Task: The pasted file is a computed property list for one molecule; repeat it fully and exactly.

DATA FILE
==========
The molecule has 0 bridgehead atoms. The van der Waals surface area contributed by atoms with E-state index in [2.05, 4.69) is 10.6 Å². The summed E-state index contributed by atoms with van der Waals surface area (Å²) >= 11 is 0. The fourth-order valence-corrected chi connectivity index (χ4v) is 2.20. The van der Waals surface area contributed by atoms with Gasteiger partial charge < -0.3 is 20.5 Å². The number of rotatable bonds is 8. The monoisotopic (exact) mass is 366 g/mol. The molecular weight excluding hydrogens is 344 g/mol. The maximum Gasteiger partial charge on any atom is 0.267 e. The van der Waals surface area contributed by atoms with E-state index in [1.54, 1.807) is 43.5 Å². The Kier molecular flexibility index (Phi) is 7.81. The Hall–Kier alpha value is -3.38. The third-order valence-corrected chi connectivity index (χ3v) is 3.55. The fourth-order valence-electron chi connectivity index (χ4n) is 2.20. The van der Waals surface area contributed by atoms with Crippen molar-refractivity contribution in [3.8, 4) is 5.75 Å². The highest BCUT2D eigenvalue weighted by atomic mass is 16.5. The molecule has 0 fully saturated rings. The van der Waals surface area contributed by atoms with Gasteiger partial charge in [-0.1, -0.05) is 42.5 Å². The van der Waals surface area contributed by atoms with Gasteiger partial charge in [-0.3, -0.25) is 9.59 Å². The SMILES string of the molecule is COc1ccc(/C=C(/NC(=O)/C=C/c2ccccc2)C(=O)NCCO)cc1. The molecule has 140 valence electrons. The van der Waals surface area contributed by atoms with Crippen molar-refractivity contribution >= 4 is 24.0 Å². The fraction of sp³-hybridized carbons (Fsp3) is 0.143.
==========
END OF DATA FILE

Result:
The molecule has 0 bridgehead atoms. The van der Waals surface area contributed by atoms with E-state index in [2.05, 4.69) is 10.6 Å². The summed E-state index contributed by atoms with van der Waals surface area (Å²) >= 11 is 0. The fourth-order valence-corrected chi connectivity index (χ4v) is 2.20. The van der Waals surface area contributed by atoms with Gasteiger partial charge < -0.3 is 20.5 Å². The number of rotatable bonds is 8. The monoisotopic (exact) mass is 366 g/mol. The molecular weight excluding hydrogens is 344 g/mol. The maximum Gasteiger partial charge on any atom is 0.267 e. The van der Waals surface area contributed by atoms with E-state index in [1.54, 1.807) is 43.5 Å². The Kier molecular flexibility index (Phi) is 7.81. The Hall–Kier alpha value is -3.38. The third-order valence-corrected chi connectivity index (χ3v) is 3.55. The fourth-order valence-electron chi connectivity index (χ4n) is 2.20. The van der Waals surface area contributed by atoms with Crippen molar-refractivity contribution in [3.8, 4) is 5.75 Å². The highest BCUT2D eigenvalue weighted by atomic mass is 16.5. The molecule has 0 fully saturated rings. The van der Waals surface area contributed by atoms with Gasteiger partial charge in [-0.1, -0.05) is 42.5 Å². The van der Waals surface area contributed by atoms with Gasteiger partial charge in [-0.3, -0.25) is 9.59 Å². The SMILES string of the molecule is COc1ccc(/C=C(/NC(=O)/C=C/c2ccccc2)C(=O)NCCO)cc1. The molecule has 140 valence electrons. The van der Waals surface area contributed by atoms with Crippen molar-refractivity contribution >= 4 is 24.0 Å². The fraction of sp³-hybridized carbons (Fsp3) is 0.143.